Radical Inclusivity and Just Showing Up

August 10, 2017

Originally published August 10, 2017
Shambhala Mountain Blog

Written by Cyndi Lee

The other day a friend of mine texted to cancel our lunch date. The reason, she wrote, was that her body wasn’t feeling well and was telling her it needed to rest. After wishing her a delicious nap and a speedy recovery, I couldn’t help but wonder about this conversation between her and her body. I pondered how it could be that her body is not her and, if so, who is she that isn’t a body? Of course, this brings up age-old questions about the nature of consciousness, impermanence, and the definition of the true self. But what I’m really struck with is how we separate ourselves from ourselves.

The word yoga comes from the Sanskrit word, yuj, which is typically translated as to yoke or bind, to join, unite or re-unite. In other words, yoga is relationship. Of course, we know that mind and body are part of each other. You cannot have a body without a mind or a mind without a body. But sometimes we forget.

One of my Zen teachers opens her meditation instruction by encouraging attention to upright posture: “Begin with that part of your mind that you call your body.” What a brilliant reminder that our relationship between our mind and body is our primary relationship. Yet, we keep trying to separate ourselves from ourselves all the time and in this way, we create our own suffering.

This is where the practice of yoga comes in. The great yoga master, B.K.S. Iyengar used the word, integration, to define yoga. His years of teaching gave him the insight that many of us don’t feel particularly integrated and this gives rise to feelings of being unsettled, confused, ungrounded, isolated.

Our habit of separating shows up in lots of ways. We have certain feelings we like and others that we don’t want to acknowledge. We like some parts of our body but not all of our body. We like to feel happy but not sad. We like sun but not rain, or rain but not snow, or winter but not summer. We like dogs but not cats. We like people but not our next door neighbors. We want to eat cookies but don’t want to admit that we have cravings so we blame it on our body — “I listened to my body and it said I need sugar.”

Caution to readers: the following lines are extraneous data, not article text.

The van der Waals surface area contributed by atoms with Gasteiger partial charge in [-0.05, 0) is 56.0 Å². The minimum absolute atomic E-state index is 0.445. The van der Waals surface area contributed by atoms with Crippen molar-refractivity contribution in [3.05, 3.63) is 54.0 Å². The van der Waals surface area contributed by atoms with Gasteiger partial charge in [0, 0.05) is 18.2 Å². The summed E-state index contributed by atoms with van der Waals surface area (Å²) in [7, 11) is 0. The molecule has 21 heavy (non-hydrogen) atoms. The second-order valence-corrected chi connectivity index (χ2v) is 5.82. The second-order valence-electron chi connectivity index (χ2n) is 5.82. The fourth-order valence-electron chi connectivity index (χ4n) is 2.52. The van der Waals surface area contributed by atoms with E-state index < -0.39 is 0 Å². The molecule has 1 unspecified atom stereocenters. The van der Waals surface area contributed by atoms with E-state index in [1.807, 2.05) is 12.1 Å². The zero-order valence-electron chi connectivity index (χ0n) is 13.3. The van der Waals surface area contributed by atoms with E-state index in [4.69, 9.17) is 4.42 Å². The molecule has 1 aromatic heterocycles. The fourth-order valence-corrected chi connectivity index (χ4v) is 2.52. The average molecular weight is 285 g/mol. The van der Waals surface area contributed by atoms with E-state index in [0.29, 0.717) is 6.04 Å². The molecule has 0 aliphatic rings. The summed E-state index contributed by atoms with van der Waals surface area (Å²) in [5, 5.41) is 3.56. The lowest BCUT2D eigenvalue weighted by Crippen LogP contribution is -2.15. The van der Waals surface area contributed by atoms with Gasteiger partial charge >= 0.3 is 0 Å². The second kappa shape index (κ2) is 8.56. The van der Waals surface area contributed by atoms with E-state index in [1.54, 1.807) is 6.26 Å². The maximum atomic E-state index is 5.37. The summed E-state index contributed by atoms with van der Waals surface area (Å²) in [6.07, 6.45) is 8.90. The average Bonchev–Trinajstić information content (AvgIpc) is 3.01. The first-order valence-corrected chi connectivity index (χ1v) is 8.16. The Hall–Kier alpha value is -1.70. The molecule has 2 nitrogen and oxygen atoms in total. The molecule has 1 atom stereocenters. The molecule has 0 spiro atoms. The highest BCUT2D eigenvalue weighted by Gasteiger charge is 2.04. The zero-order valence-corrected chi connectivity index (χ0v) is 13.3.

Radical inclusivity means that we can be bigger than we think we are. That we can be sad and heavy and light and smart and afraid and brave. That we may have pretty thoughts and ugly thoughts. And, that through mindfulness practice, we can start to recognize our habits of pushing away or clinging. As our thoughts come and go, we get familiar with the law of impermanence and teach ourselves to just relax a little bit. Everything that arises also dissolves. Like they say in the Caribbean, “If you don’t like the weather, just wait five minutes and it will change.”

Yoga is an excellent vehicle for exploring this. Sometimes it feels so good to twist and bend, and other times it is completely unsatisfying. Isn’t that interesting? When we relax our agenda about what we want and just show up, our capacity for curiousity and kindness grows. And our suffering shrinks.

This is why yoga asana practice is such a valuable aspect of dharma practice. You don’t have to do fancy Instagram poses or spend more than 15 minutes on the mat, a few times a week, to get the benefits of increased flexibility and strength, improved digestion and sleep. The main thing is to fully engage with your experience as you purposefully move your body. This is how you become intimate with your whole self. Whatever happens or doesn’t happen is fine. It’s about showing up and paying attention.

Everything we do, say, or think creates imprints and if we cultivate the habit of separating from ourself, we start to live that way. We feel separate from other people. We feel separate from the earth, plants, animals, the sky, the ocean and the earth. Just as we can get better at paying attention to whole selves, we can expand that awareness to realize that we are part of the whole wide earth. Step by step, breath by breath, moment by moment.

SMC hosts The Resiliency Practices of Yoga and Buddhism with Cyndi Lee, September 1–3, 2017 — click here to learn more


From The Yogis

  • Terri Bender Morrison, Owner, Mindful Motion Yoga, OM 500 TT 2015